Saturday, June 27
As much as it pains us, today was our first day of travelling with an extra pair of wheels.
I started the day with a run and set off at 5:30 in the morning for a leisurely 10K along the path we had ridden in on. I ran through woodland and looked out over the River Forth and it was a beautiful morning for a run. I even saw another little deer on the path ahead of me, until a cyclist came past and scared it away. Those pesky cyclists! 🙂
After a hurried breakfast, Steve set off to catch the train back to Edinburgh to pick up a van. I waited and clock watched with all our gear, hoping everything went according to plan and he would be back before the check-out deadline. He wasn’t. The van wasn’t ready, so Steve was left waiting for it to arrive from somewhere obviously far away and then he listened to instructions being given to the driver who was lost en route to bring it to the waiting Steve at the rental company, however it eventually arrived and Steve was on his way an hour late. While this was going on, I was making repeated trips down to reception to ask if I could wait with the bags in the lounge, or the shed with the bikes, or wherever I’d be out of the way. Each time the nice lady said to just wait in the room and they’d leave it until last to clean. Finally though, I couldn’t hold up proceedings any longer and the lovely, and very strong, cleaning ladies helped me lug all twelve bags down the stairs and I waited in the lounge with an Everest of panniers on tables and chairs around me. When Steve eventually arrived, we thanked the staff profusely, loaded up the van and set off.
We decided to make use of our new speedier mode of transport and headed straight for Ceres where I’d found some Highland Games for us to have a look at. We zipped along and of course, because we weren’t on the bikes, the sun shone! We parked in the paddock beside the venue for the games and walked along the road into the little village of Ceres. We found a spot on the grass among all the people, colour, music and activity and settled in to watch our first Highland Games. What topping fun! What a ripping time! We watched all the events which included track running and cycling around the very small grass track, which had a “burn” (creek) running beside it and I was terribly worried a cyclist might take the corner a bit too wide and end up in the drink! No such casualties eventuated though! We also watched the “heavies” as they’re called, competing in the single arm “Weight for Height” throw, which involved tossing a 56lb weight, like a kettle bell, backwards over a bar. Thankfully I discovered that the modern day Scottish “heavy” does indeed wear something under his kilt, because these fellas were doing a lot of hitching up, tucking in and general rearranging of their kilts before each throw. It seems the thing to wear under the modern day sporting kilt is a pair of compression tights! The winner cleared the bar at 14 1/2 feet.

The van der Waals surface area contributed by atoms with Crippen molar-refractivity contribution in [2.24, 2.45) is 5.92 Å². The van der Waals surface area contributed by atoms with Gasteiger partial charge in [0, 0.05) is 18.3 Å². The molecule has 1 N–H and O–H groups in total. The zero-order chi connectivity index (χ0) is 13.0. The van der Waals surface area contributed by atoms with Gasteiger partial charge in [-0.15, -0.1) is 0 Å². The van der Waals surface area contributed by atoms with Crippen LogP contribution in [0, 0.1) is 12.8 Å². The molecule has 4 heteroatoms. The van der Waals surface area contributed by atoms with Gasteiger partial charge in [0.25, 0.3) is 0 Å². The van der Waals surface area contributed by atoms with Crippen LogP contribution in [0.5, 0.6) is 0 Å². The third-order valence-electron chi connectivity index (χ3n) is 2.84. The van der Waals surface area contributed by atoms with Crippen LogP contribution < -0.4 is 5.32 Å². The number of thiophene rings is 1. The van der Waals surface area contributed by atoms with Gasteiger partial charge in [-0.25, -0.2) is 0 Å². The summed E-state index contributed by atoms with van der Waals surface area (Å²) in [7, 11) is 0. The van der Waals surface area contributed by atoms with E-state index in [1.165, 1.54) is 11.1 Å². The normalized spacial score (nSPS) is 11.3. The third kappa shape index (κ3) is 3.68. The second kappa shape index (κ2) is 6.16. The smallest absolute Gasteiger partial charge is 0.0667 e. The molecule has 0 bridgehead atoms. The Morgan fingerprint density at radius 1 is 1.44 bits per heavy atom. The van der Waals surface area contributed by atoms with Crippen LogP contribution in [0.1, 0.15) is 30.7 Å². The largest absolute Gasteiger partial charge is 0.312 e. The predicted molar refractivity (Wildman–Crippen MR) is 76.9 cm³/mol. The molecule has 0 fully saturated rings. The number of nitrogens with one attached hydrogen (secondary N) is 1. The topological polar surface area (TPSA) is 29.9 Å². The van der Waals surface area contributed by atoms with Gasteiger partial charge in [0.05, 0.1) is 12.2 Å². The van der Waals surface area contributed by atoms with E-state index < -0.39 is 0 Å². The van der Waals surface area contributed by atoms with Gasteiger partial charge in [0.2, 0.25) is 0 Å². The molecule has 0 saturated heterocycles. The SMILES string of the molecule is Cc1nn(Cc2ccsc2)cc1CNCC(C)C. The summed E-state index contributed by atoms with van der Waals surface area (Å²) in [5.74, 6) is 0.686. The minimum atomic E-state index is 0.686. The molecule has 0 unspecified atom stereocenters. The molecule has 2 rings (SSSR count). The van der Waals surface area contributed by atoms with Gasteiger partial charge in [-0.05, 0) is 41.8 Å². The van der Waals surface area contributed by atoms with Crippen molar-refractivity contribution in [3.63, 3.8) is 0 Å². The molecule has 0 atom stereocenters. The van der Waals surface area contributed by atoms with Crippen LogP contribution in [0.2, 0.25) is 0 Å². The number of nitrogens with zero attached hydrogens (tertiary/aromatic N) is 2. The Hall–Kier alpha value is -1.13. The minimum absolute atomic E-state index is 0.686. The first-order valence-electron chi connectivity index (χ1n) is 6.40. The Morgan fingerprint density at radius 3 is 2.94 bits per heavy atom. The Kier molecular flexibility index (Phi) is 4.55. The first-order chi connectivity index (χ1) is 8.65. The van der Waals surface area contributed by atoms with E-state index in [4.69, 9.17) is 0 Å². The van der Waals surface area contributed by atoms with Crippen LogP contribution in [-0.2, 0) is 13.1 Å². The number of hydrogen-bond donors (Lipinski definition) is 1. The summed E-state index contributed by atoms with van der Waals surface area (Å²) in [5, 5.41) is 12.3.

Next came the sheaf tossing. The heavies had to toss the bail of grass over the bar using a pitchfork. This was very exciting! The announcer had never seen anything like it! The crowd was on the edge of their blades of grass! There were gasps and ooooh’s and aaaahhh’s and yeeeaaahhhh’s! coming thick and fast from the onlookers! The previous record for this event was 23 feet. That record was torn to shreds by the big fella who had come all the way from Iceland. The bar was set at 28 feet!!! According to the announcer, “If they can clear this it will be amazing! I’ve never seen anything like it! This height has never been seen before at Ceres, in fact I don’t think this height has been seen anywhere before! The bar is set as high as it can go, there’s no more room to lift it any higher!” Well, the big heavy planted his feet, stuck in his pitchfork, adjusted it, took it out, stuck it in again looking for the best spot in the bail of grass. He lifted it, he swung back…then forth…then back…he lifted it…and with a flick of the wrist and a thrust of his arm, he sent it flying, up…up…up towards the bar…up…up…and…OVER! He’d done it! The all new sheaf tossing record had been set! The crowd went wild! We were there to witness a piece of Ceres Highland Games history!